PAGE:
Furman Bisher (Furman Bisher)

Furman Bisher

Sports Journalist, Author. An esteemed and celebrated sports writer who made a lasting impression on the landscape of American sports journalism, he was known nationally for his association with the Atlanta Journal-Constitution (in addition to Sports Illustrated and the Saturday Evening Post) from 1950 until his retirement in 2009. Born James Furman Bisher, his father was the founder of Bisher Hosiery Mill and later served as Mayor of Denton, North Carolina. He attended the University of North Carolina (Chapel Hill), where he studied Journalism and got his break in the newspaper industry with the Lumberton Voice (North Carolina), prior to moving onto the Charlotte News in 1940, where he served as an editor. Following service with the United States Military during World War II, he resumed his career and accomplished an impressive achievement in 1949, when he conducted the only known interview since 1919 with disgraced baseball figure “Shoeless” Joe Jackson (involved in the “Black Sox” World Series scandal of 1919) for Sport Magazine. In 1961, Bisher was named in a Time Magazine article as one of America’s five best columnists and later in the decade, he was a major proponent in bringing the Milwaukee Braves to Atlanta. During his lengthy career, he covered nearly all Super Bowls, NASCAR, the Kentucky Derby (from 1950 until retiring), Georgia Tech Football and the Masters Tournament in Augusta. Among his many honors include inductions into the National Sportscasters and Sportswriters Hall of Fame and the Atlanta Sports Hall of Fame, to name a few. He was recipient of the prestigious Red Smith Award for Outstanding Contributions to Sports Journalism in 1988. He has authored numerous sports books including “Face to Face” (2005, his collection of interviews with some of the greatest names in sports history) and an autobiography on Hank Aaron. He died from a heart attack. (bio by: C.S.)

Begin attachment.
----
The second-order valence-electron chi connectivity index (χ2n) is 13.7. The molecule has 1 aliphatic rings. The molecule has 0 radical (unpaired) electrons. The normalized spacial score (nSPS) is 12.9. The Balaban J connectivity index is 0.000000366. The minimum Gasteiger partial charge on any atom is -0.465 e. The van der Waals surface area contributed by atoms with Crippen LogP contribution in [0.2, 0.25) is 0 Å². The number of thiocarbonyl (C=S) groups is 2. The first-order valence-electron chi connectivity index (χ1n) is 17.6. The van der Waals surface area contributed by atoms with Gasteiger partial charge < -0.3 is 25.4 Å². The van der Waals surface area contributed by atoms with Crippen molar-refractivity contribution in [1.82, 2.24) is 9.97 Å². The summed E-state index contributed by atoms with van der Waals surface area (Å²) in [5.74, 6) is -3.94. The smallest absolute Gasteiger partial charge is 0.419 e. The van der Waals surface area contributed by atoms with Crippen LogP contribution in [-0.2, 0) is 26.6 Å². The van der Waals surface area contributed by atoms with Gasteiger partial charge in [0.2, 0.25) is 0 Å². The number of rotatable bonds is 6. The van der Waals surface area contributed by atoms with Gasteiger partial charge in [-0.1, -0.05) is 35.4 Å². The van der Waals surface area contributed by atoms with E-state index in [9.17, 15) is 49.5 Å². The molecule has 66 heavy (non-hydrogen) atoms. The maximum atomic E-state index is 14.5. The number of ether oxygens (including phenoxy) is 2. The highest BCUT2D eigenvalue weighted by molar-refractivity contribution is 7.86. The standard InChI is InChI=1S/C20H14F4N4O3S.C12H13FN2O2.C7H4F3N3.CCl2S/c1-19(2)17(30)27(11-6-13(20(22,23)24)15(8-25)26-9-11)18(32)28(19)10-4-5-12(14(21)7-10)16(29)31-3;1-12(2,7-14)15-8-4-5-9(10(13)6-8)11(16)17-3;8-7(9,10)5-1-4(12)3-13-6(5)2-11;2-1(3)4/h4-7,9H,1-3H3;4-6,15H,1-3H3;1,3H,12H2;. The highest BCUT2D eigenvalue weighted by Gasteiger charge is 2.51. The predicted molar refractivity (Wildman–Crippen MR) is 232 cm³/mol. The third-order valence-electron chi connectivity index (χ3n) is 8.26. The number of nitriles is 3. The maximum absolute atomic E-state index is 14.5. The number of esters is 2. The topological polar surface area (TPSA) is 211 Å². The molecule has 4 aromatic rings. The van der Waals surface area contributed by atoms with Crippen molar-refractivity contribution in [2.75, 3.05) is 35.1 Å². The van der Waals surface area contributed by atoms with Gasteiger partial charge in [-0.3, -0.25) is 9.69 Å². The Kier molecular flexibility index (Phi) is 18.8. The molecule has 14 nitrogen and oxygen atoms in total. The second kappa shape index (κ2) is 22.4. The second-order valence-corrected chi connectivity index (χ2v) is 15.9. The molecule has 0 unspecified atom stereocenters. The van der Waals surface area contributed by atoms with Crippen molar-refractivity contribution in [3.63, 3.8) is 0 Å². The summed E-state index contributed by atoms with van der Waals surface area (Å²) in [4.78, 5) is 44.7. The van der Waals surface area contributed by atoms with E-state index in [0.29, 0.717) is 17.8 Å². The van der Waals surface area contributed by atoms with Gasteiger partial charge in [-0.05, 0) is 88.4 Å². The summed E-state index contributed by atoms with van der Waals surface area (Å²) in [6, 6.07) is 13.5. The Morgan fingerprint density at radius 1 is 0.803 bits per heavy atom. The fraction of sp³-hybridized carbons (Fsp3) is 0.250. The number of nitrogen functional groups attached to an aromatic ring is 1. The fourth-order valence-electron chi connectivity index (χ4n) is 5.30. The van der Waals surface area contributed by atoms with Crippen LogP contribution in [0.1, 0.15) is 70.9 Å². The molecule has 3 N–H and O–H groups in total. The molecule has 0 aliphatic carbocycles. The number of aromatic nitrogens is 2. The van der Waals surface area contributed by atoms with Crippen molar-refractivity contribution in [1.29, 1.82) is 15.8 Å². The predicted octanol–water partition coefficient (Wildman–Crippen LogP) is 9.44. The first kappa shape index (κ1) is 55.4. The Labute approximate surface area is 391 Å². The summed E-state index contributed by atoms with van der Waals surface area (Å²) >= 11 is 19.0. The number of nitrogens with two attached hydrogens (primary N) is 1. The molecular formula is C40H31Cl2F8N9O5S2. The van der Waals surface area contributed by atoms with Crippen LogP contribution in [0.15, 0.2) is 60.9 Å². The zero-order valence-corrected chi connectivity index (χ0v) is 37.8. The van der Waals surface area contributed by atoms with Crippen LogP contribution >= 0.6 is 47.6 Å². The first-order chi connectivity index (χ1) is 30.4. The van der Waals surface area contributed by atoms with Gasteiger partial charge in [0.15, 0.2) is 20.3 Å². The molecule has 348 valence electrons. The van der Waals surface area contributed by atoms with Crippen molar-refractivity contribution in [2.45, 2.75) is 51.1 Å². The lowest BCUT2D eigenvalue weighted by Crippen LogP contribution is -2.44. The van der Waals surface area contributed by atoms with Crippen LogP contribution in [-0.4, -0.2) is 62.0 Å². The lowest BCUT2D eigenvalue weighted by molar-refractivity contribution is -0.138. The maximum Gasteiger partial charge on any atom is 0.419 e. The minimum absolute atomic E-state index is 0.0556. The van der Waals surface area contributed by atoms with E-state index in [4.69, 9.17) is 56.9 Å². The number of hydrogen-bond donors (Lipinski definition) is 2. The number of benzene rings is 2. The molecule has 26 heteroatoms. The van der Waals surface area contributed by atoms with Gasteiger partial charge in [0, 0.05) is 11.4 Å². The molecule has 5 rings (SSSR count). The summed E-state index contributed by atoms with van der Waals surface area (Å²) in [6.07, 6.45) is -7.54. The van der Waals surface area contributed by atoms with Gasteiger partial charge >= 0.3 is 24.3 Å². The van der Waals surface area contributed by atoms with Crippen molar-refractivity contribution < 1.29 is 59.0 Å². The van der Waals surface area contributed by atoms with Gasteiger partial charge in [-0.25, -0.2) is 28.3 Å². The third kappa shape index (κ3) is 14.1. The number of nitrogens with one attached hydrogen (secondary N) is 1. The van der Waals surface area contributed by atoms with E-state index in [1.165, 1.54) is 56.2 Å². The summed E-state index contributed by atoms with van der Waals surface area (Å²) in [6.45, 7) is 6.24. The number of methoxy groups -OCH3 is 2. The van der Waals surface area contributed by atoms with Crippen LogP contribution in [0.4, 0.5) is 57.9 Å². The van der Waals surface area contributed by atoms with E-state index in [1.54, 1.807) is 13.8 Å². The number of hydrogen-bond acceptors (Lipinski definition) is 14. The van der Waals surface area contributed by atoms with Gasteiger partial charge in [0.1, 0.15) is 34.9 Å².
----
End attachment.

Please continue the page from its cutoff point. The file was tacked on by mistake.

• November, 04, 1918
  • USA


  • March, 03, 2012
  • USA


  • Christ Church Episcopal Cemetery
  • Georgia
  • USA

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